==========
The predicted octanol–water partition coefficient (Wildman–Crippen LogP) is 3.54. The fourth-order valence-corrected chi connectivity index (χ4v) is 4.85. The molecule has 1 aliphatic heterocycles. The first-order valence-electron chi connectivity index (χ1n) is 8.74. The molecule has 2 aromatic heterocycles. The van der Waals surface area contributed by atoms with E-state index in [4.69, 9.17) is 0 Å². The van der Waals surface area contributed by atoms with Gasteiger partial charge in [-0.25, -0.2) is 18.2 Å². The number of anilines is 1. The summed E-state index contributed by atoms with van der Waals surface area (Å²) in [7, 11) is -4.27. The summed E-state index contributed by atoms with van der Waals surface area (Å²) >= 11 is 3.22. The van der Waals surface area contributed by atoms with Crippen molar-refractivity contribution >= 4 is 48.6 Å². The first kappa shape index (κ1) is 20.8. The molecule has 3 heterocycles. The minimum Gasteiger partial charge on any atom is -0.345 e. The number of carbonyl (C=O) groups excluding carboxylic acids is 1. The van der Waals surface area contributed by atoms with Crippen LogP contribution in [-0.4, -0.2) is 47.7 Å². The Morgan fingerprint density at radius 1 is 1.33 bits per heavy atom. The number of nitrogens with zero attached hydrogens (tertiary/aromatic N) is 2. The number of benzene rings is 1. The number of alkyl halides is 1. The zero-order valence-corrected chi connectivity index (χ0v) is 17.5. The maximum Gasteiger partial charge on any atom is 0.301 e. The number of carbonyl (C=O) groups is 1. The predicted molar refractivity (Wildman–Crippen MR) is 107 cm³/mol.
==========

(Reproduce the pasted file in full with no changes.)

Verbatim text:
The predicted octanol–water partition coefficient (Wildman–Crippen LogP) is 3.54. The fourth-order valence-corrected chi connectivity index (χ4v) is 4.85. The molecule has 1 aliphatic heterocycles. The first-order valence-electron chi connectivity index (χ1n) is 8.74. The molecule has 2 aromatic heterocycles. The van der Waals surface area contributed by atoms with E-state index in [4.69, 9.17) is 0 Å². The van der Waals surface area contributed by atoms with Gasteiger partial charge in [-0.25, -0.2) is 18.2 Å². The number of anilines is 1. The summed E-state index contributed by atoms with van der Waals surface area (Å²) in [7, 11) is -4.27. The summed E-state index contributed by atoms with van der Waals surface area (Å²) >= 11 is 3.22. The van der Waals surface area contributed by atoms with Crippen molar-refractivity contribution >= 4 is 48.6 Å². The first kappa shape index (κ1) is 20.8. The molecule has 3 heterocycles. The minimum Gasteiger partial charge on any atom is -0.345 e. The number of carbonyl (C=O) groups excluding carboxylic acids is 1. The van der Waals surface area contributed by atoms with Crippen LogP contribution in [-0.4, -0.2) is 47.7 Å². The Morgan fingerprint density at radius 1 is 1.33 bits per heavy atom. The number of nitrogens with zero attached hydrogens (tertiary/aromatic N) is 2. The number of benzene rings is 1. The number of alkyl halides is 1. The zero-order valence-corrected chi connectivity index (χ0v) is 17.5. The maximum Gasteiger partial charge on any atom is 0.301 e. The number of carbonyl (C=O) groups is 1. The predicted molar refractivity (Wildman–Crippen MR) is 107 cm³/mol.